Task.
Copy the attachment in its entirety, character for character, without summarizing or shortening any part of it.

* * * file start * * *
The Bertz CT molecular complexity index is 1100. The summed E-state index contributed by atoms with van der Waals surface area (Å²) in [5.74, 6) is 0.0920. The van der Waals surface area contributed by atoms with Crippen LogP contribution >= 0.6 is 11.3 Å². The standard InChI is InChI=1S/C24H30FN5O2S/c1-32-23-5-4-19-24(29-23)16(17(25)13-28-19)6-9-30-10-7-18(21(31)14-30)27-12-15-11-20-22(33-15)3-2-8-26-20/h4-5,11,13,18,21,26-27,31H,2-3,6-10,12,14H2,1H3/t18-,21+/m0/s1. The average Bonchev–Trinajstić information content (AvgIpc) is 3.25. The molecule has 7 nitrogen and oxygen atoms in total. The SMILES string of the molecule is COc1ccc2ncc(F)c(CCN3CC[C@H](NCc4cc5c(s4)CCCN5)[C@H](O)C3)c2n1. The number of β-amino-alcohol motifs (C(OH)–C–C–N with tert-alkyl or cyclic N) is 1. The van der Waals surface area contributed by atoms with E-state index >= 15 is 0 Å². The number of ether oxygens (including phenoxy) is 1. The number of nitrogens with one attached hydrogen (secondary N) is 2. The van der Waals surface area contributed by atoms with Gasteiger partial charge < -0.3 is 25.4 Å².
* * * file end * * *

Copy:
The Bertz CT molecular complexity index is 1100. The summed E-state index contributed by atoms with van der Waals surface area (Å²) in [5.74, 6) is 0.0920. The van der Waals surface area contributed by atoms with Crippen LogP contribution >= 0.6 is 11.3 Å². The standard InChI is InChI=1S/C24H30FN5O2S/c1-32-23-5-4-19-24(29-23)16(17(25)13-28-19)6-9-30-10-7-18(21(31)14-30)27-12-15-11-20-22(33-15)3-2-8-26-20/h4-5,11,13,18,21,26-27,31H,2-3,6-10,12,14H2,1H3/t18-,21+/m0/s1. The average Bonchev–Trinajstić information content (AvgIpc) is 3.25. The molecule has 7 nitrogen and oxygen atoms in total. The SMILES string of the molecule is COc1ccc2ncc(F)c(CCN3CC[C@H](NCc4cc5c(s4)CCCN5)[C@H](O)C3)c2n1. The number of β-amino-alcohol motifs (C(OH)–C–C–N with tert-alkyl or cyclic N) is 1. The van der Waals surface area contributed by atoms with E-state index >= 15 is 0 Å². The number of ether oxygens (including phenoxy) is 1. The number of nitrogens with one attached hydrogen (secondary N) is 2. The van der Waals surface area contributed by atoms with Gasteiger partial charge < -0.3 is 25.4 Å².